Why Profiling is Good For You

diversity, profiling, marketing segmentation, targeting, positioning, writing copy, targeting minority audiences

I’ve been in marketing for many, many years — in fact, I could say for most of my life. I grew up in a family-owned business that I was forced to work in at a very young age. My father had some unique ways of promoting his business that my brother and I were conscripted into. One of those was riding through the streets and neighborhoods of Milwaukee as our dad drove a van painted with do-nut characters, with speakers on the top blaring out Chuck Berry songs.

He’d stop on a street and direct us to get out and go to the houses on the street, ringing doorbells and handing out flyers. It was always such a relief when no one was home and we could just tuck the flyer in the door or under a doormat. It was always such an embarrassment when somebody actually opened the door. We did the same thing in smaller communities surrounding Chippewa Falls when we moved there. This was even more devastating; it’s much easier to be incognito in a large city — in smaller communities, people tended to recognize us. As a very shy, chubby kid with short, curly, red hair and freckles, I really didn’t want to be noticed.

But I digress. My point is that marketing has been, in a certain sense, in my blood since very early in my childhood. Later, I gravitated to a career in marketing readily, and I love every aspect of it. I understand the principles well; they come naturally to me. Sometimes, though, that can be problematic because it can cause me to overlook what others don’t so readily understand.

This brings me to the topic of this blog post: why profiling is good for you.

A few years ago, I was teaching a capstone public relations course at a local university. For the capstone, students were presented with a real-life issue. They were broken into teams and charged with creating a public relations campaign to address the issue. That semester, the campaign was designed to address the university’s challenge in recruiting diverse students to campus. It’s been a perpetual challenge for this school and an area of ongoing focus.

Throughout the semester, we talked about the steps in developing communication campaigns, the importance of understanding the target audience and the concepts of segmenting, targeting and positioning — three key elements in marketing communications. It certainly seemed, throughout the semester, that they understood it. They clearly knew who their primary target audience was: minority students in high school or at other colleges and universities.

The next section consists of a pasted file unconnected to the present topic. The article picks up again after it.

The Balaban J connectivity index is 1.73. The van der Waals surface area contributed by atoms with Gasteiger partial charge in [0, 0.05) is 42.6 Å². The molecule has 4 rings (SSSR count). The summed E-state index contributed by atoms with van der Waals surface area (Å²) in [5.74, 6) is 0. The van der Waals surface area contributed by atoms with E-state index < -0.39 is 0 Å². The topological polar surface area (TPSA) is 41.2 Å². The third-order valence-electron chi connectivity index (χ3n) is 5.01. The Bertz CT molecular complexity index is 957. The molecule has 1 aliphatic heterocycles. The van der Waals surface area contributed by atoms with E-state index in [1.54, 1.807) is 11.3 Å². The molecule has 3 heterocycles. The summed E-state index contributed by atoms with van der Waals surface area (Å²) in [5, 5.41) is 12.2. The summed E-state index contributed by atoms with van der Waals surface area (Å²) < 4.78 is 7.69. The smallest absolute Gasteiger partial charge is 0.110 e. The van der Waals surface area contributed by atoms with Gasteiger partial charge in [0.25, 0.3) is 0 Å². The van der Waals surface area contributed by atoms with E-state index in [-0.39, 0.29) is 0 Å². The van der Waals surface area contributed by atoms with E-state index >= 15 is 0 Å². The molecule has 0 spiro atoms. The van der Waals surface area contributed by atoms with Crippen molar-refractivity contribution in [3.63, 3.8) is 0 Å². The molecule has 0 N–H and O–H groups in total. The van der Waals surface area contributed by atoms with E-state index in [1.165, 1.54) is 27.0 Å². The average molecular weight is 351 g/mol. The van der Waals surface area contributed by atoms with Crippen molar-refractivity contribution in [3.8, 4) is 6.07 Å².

But, at the end of the semester when the students presented their campaigns, I discovered that they somehow didn’t connect the dots when it came to identifying a target audience and then creating communications to speak specifically to that target audience. Their campaigns were, without exception, generic in tone. The messages, images, communication channels, etc., were not selected to specifically target minority populations. Why? In discussing this with them as we debriefed on the assignment, they said: “It’s wrong to profile.”

To me, the ability to get inside the heads of a target audience, and then identify channels and create messages designed to connect with that audience, is fundamental to marketing communication. And it fundamentally requires profiling, or generalizing, about target populations. To marketers, that’s just part of the job — a really important part of the job. To non-marketers (including these students), generalizing about certain groups — particularly minority groups — is wrong. And, of course, they’re right. But, that’s what we do in marketing.

That’s a big bunch of cognitive dissonance! 

Effective marketing requires profiling. As marketers, we do profile. We do try to direct messaging to individuals based on generalizations we make about them. We must. If we don’t, we don’t connect. We end up with bland, generic messaging that doesn’t connect with anyone.

People are all different, so we need to segment them into smaller groups and target them with specific messages we believe are likely to resonate with them because of their general personal characteristics. Now, this doesn’t mean we should do this based on personal biases or false assumptions. We need to study, and understand, our audiences so we can connect with them effectively. But, by virtue of the work that we do, unless we’re connecting with people one-on-one, one at a time, we must generalize.

To me, it’s interesting how readily I can compartmentalize profiling from a marketing standpoint from profiling in general. In general, I agree with my students. Yes, it is wrong to attribute certain characteristics to an entire class of people. In marketing, though, I believe just the opposite. (I think someone once said that the definition of brilliance — or was it insanity? — is the ability to hold two disparate thoughts in your mind at the same time.)

The considerations of the appropriateness of profiling also tend to present different levels of concern. It’s one thing to recognize the importance of sending different messages, in different ways, to children vs. adults, or women vs. men, or urbanites vs. ruralists. But, when we move into other market segments, like various minority groups, sensitivities may certainly arise. Still, the importance of profiling in marketing cannot be denied, or dismissed.

It just, I’ve come to recognize, takes a little time to get used to.

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